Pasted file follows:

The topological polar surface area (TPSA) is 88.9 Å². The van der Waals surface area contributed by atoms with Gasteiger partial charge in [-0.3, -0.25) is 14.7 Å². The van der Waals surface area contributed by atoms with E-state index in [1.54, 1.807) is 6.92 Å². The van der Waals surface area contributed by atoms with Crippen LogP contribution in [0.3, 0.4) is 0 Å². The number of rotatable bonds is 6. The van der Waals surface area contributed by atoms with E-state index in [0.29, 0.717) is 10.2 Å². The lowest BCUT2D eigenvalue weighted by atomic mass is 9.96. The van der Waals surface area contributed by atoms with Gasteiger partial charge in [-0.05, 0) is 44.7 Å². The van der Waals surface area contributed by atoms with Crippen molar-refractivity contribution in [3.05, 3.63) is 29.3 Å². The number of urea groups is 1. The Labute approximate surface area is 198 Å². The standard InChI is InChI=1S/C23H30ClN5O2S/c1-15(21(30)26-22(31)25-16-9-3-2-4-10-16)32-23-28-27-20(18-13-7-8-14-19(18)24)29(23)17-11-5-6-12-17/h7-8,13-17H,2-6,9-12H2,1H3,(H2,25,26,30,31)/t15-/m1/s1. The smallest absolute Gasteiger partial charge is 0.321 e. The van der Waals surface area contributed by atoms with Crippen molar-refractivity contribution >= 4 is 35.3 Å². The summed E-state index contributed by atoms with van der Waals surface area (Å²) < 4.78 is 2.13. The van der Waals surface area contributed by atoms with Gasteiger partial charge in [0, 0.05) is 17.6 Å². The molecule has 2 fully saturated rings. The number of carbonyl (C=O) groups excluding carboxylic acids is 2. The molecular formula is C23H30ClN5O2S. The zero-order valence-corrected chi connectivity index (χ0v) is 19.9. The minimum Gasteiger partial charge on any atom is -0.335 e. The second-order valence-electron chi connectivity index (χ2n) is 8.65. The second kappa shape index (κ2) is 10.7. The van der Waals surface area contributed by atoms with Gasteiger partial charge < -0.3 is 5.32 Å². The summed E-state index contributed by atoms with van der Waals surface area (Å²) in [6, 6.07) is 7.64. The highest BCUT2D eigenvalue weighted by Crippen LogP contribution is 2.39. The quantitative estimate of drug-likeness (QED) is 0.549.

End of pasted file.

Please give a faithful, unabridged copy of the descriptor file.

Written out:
The topological polar surface area (TPSA) is 88.9 Å². The van der Waals surface area contributed by atoms with Gasteiger partial charge in [-0.3, -0.25) is 14.7 Å². The van der Waals surface area contributed by atoms with E-state index in [1.54, 1.807) is 6.92 Å². The van der Waals surface area contributed by atoms with Crippen LogP contribution in [0.3, 0.4) is 0 Å². The number of rotatable bonds is 6. The van der Waals surface area contributed by atoms with E-state index in [0.29, 0.717) is 10.2 Å². The lowest BCUT2D eigenvalue weighted by atomic mass is 9.96. The van der Waals surface area contributed by atoms with Gasteiger partial charge in [-0.05, 0) is 44.7 Å². The van der Waals surface area contributed by atoms with Crippen molar-refractivity contribution in [3.05, 3.63) is 29.3 Å². The number of urea groups is 1. The Labute approximate surface area is 198 Å². The standard InChI is InChI=1S/C23H30ClN5O2S/c1-15(21(30)26-22(31)25-16-9-3-2-4-10-16)32-23-28-27-20(18-13-7-8-14-19(18)24)29(23)17-11-5-6-12-17/h7-8,13-17H,2-6,9-12H2,1H3,(H2,25,26,30,31)/t15-/m1/s1. The smallest absolute Gasteiger partial charge is 0.321 e. The van der Waals surface area contributed by atoms with Crippen molar-refractivity contribution >= 4 is 35.3 Å². The summed E-state index contributed by atoms with van der Waals surface area (Å²) < 4.78 is 2.13. The van der Waals surface area contributed by atoms with Gasteiger partial charge in [0, 0.05) is 17.6 Å². The molecule has 2 fully saturated rings. The number of carbonyl (C=O) groups excluding carboxylic acids is 2. The molecular formula is C23H30ClN5O2S. The zero-order valence-corrected chi connectivity index (χ0v) is 19.9. The minimum Gasteiger partial charge on any atom is -0.335 e. The second-order valence-electron chi connectivity index (χ2n) is 8.65. The second kappa shape index (κ2) is 10.7. The van der Waals surface area contributed by atoms with Gasteiger partial charge < -0.3 is 5.32 Å². The summed E-state index contributed by atoms with van der Waals surface area (Å²) in [6, 6.07) is 7.64. The highest BCUT2D eigenvalue weighted by Crippen LogP contribution is 2.39. The quantitative estimate of drug-likeness (QED) is 0.549.